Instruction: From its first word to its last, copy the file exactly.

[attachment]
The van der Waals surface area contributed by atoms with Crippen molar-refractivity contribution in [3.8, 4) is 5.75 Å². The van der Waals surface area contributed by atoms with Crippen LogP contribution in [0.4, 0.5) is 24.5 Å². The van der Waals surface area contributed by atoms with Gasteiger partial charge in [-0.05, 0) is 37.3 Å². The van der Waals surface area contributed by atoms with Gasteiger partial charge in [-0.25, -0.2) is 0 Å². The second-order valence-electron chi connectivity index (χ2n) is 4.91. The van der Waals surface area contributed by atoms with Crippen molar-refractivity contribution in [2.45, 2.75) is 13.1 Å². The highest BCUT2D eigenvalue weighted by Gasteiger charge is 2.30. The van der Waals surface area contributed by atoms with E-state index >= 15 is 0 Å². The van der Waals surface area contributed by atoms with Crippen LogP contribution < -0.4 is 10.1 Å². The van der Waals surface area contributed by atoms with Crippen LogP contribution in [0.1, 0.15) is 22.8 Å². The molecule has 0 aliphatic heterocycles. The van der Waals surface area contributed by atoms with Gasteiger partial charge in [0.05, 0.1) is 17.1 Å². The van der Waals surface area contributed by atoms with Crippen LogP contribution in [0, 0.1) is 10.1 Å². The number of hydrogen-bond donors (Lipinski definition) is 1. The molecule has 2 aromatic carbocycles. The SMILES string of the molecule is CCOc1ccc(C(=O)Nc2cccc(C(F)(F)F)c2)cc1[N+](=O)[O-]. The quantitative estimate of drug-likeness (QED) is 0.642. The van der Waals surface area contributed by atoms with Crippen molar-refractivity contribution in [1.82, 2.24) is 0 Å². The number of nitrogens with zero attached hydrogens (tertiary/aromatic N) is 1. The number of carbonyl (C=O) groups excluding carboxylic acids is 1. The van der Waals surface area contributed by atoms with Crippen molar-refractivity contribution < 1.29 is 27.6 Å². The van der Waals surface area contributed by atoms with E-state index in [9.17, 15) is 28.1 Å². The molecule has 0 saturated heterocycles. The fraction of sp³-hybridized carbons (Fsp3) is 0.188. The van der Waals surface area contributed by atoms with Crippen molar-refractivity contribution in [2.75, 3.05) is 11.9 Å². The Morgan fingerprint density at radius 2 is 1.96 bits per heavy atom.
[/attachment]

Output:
The van der Waals surface area contributed by atoms with Crippen molar-refractivity contribution in [3.8, 4) is 5.75 Å². The van der Waals surface area contributed by atoms with Crippen LogP contribution in [0.4, 0.5) is 24.5 Å². The van der Waals surface area contributed by atoms with Gasteiger partial charge in [-0.05, 0) is 37.3 Å². The van der Waals surface area contributed by atoms with Gasteiger partial charge in [-0.25, -0.2) is 0 Å². The second-order valence-electron chi connectivity index (χ2n) is 4.91. The van der Waals surface area contributed by atoms with Crippen molar-refractivity contribution in [2.45, 2.75) is 13.1 Å². The highest BCUT2D eigenvalue weighted by Gasteiger charge is 2.30. The van der Waals surface area contributed by atoms with E-state index >= 15 is 0 Å². The van der Waals surface area contributed by atoms with Crippen LogP contribution < -0.4 is 10.1 Å². The van der Waals surface area contributed by atoms with Crippen LogP contribution in [0.1, 0.15) is 22.8 Å². The molecule has 0 aliphatic heterocycles. The van der Waals surface area contributed by atoms with Gasteiger partial charge in [0.05, 0.1) is 17.1 Å². The van der Waals surface area contributed by atoms with Crippen LogP contribution in [0, 0.1) is 10.1 Å². The number of hydrogen-bond donors (Lipinski definition) is 1. The molecule has 2 aromatic carbocycles. The SMILES string of the molecule is CCOc1ccc(C(=O)Nc2cccc(C(F)(F)F)c2)cc1[N+](=O)[O-]. The quantitative estimate of drug-likeness (QED) is 0.642. The van der Waals surface area contributed by atoms with Crippen molar-refractivity contribution in [1.82, 2.24) is 0 Å². The number of nitrogens with zero attached hydrogens (tertiary/aromatic N) is 1. The number of carbonyl (C=O) groups excluding carboxylic acids is 1. The van der Waals surface area contributed by atoms with Crippen molar-refractivity contribution < 1.29 is 27.6 Å². The van der Waals surface area contributed by atoms with E-state index in [9.17, 15) is 28.1 Å². The molecule has 0 saturated heterocycles. The fraction of sp³-hybridized carbons (Fsp3) is 0.188. The van der Waals surface area contributed by atoms with Crippen molar-refractivity contribution in [2.75, 3.05) is 11.9 Å². The Morgan fingerprint density at radius 2 is 1.96 bits per heavy atom.